Released: 1997, January 21
Label: Quarterstick Records
As great as the music is on this release, the most beautiful thing about this release is the packaging. It’s letterpress printed. It uses metallic ink. It’s custom die cut. It’s debossed. Its form mimics a matchbook. It so completely flies in the face of conventional album packaging. The Anatomy Of Sharks was definitely the kind of visual assembly that kept me interested in package design and contributed a great deal to the thought that I wanted to one day create similar things, if given the chance. Stuff like this is why the physical format will always be superior to the digital. And then we have the music. A stop gap in between the band’s second and third full lengths, it contains one of the band’s best songs in the form of “Sharks and Sailors.” The riff-driven, bass heavy rocker takes no prisoners and is a fine testament to the ferocity and heart of this band. “Boom,” an early version of a song that would later appear on 1999’s Anahata, bridges that gap to the EPs final track which takes the rawness of the first track and spreads it out a bit. One of the most precious EPs ever released, for sure.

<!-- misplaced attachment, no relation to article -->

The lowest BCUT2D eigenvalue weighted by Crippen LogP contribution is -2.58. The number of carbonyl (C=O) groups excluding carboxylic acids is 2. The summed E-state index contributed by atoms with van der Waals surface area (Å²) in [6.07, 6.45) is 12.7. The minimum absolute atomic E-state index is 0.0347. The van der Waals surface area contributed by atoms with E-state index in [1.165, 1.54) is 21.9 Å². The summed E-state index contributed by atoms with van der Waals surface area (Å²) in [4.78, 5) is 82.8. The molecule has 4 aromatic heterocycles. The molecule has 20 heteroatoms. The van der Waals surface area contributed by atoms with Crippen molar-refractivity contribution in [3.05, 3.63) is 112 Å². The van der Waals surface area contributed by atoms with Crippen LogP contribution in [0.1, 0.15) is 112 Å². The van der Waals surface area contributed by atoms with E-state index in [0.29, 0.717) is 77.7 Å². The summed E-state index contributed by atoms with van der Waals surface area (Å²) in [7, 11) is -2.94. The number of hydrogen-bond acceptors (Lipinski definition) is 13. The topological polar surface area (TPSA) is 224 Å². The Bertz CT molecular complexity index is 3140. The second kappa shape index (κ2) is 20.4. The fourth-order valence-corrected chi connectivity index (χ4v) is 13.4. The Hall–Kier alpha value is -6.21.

(Excuse the god-awful photo. Jesus.)
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